Quick Drag

I have always been an avid user of the clutch, it's one of the most important elements for me along with the line clip. For many years I used bait-runners, I loved my Shimano 6010's and was very reluctant to change, I think it was the 'old school' in me. Through the years they got battered, the clutches were tired and as my fishing progressed I decided to invest in my first set of big pit reels. This would be the first time I was dealing with a front drag. I have to say the difference between the two was light-years, having a front clutch was a dream and it really seemed to put you completely in touch with the fish. You could cater for any tug and lunge, accommodating accordingly. 

When I play my fish I get a sense when the clutch needs to be loosened, it all comes from the tip of the rod, once the tip is bent round, if the carp starts to drag the tip down violently, I will loosen off so the pressure from rod to fish is relieved. Obviously there are times when you have to give them a fair amount of pressure but I keep these to a minimum. Finding a fine line between being gentle but also keeping control is the key. With the ever increasing range of rods that are appearing on the market, test curves seem to be going up and up. With the correct use of the clutch you can still fish comfortably using stiffer rods without the worry of pulling the hook out. It is possible to find a sweet spot between reel and rod that is perfectly balanced. If your reel has a "Quick Drag" facility then you can fine tune even more.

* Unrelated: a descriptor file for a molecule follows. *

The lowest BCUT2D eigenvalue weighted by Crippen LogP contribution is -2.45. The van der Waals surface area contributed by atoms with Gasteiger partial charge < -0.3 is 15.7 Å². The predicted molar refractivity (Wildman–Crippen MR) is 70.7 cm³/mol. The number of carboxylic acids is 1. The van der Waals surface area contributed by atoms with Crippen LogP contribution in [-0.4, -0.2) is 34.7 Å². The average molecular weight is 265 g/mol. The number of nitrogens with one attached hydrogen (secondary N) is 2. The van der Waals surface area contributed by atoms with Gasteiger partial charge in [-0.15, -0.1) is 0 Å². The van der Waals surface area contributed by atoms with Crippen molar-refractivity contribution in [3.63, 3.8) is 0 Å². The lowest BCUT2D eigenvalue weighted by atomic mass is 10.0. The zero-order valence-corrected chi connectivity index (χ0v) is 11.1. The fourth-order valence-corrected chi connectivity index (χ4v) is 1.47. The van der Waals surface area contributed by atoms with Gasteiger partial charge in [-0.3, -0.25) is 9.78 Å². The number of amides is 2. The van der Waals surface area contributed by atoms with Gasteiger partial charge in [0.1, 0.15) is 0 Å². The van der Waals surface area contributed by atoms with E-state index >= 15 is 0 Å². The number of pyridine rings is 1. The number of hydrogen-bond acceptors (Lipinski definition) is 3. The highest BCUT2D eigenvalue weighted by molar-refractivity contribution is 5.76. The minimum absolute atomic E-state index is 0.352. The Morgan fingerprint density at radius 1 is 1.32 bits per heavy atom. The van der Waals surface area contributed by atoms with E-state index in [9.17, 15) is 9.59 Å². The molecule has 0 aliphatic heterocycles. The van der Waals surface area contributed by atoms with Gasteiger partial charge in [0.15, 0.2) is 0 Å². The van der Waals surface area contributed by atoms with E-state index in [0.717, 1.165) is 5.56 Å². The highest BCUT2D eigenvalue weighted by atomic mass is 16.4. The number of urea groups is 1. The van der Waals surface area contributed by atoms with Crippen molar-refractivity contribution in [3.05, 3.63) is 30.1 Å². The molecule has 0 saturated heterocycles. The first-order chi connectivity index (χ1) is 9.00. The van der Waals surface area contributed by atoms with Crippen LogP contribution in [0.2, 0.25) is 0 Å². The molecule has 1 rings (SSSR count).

Away She Goes
Up until around last year I have stopped fishing to bad snags or near any feature where the fish could get tethered, the idea of really heaving them out of branches has evaporated, this alone keeps the carps welfare at the forefront. The "fish at any cost" approach only puts the carp at greater risk. Nothing is achieved from dragging a fish through snags, lilies etc other than unnecessary damage, if you can't cast to the spot due to obstacles then you shouldn't be fishing there. I'd rather fish a spot knowing I can land the fish safely rather than a spot that poses the danger of a tethered fish. Again, there are some lakes were you can't see the snags and obviously there is always going to be those days where the fish seem to get away with it or lock you up, that is the nature of the beast.

It's pretty clear to me that as the carp fishing industry grows so does the demand for venues to fish, more pressure on fishery owners to stock bigger and better carp, imported or not. It's as if newcomers to the sport want to bypass the process of growing as an angler and developing both their skills and understanding. There's a hunger to just step straight into the realms of "needing to catch a thirty" - "disappointed it was shy of forty", this attitude alone devalues any fish caught that isn't 'a monster'. Where's the magic gone? and more importantly where has the respect gone?, not just for the fish but for your fellow anglers that share both your waters and this amazing pass time. 

I believe there has to be a certain level of educating, be it in the mags or on the FREE '5 hour' promo DVD's, that educates everyone that's new to the sport about the importance of fish care and using your tackle correctly. A solid message has to be spread that todays big fish will one day be gone and the scamps or 'pasties', that some people seem to call them, will eventually be tomorrows monsters. It is our job as anglers to make sure the carp and the waters they live in are looked after and nurtured so the magic of this 'other-worldly' pass time can continue for years to come.

No comments:

Post a Comment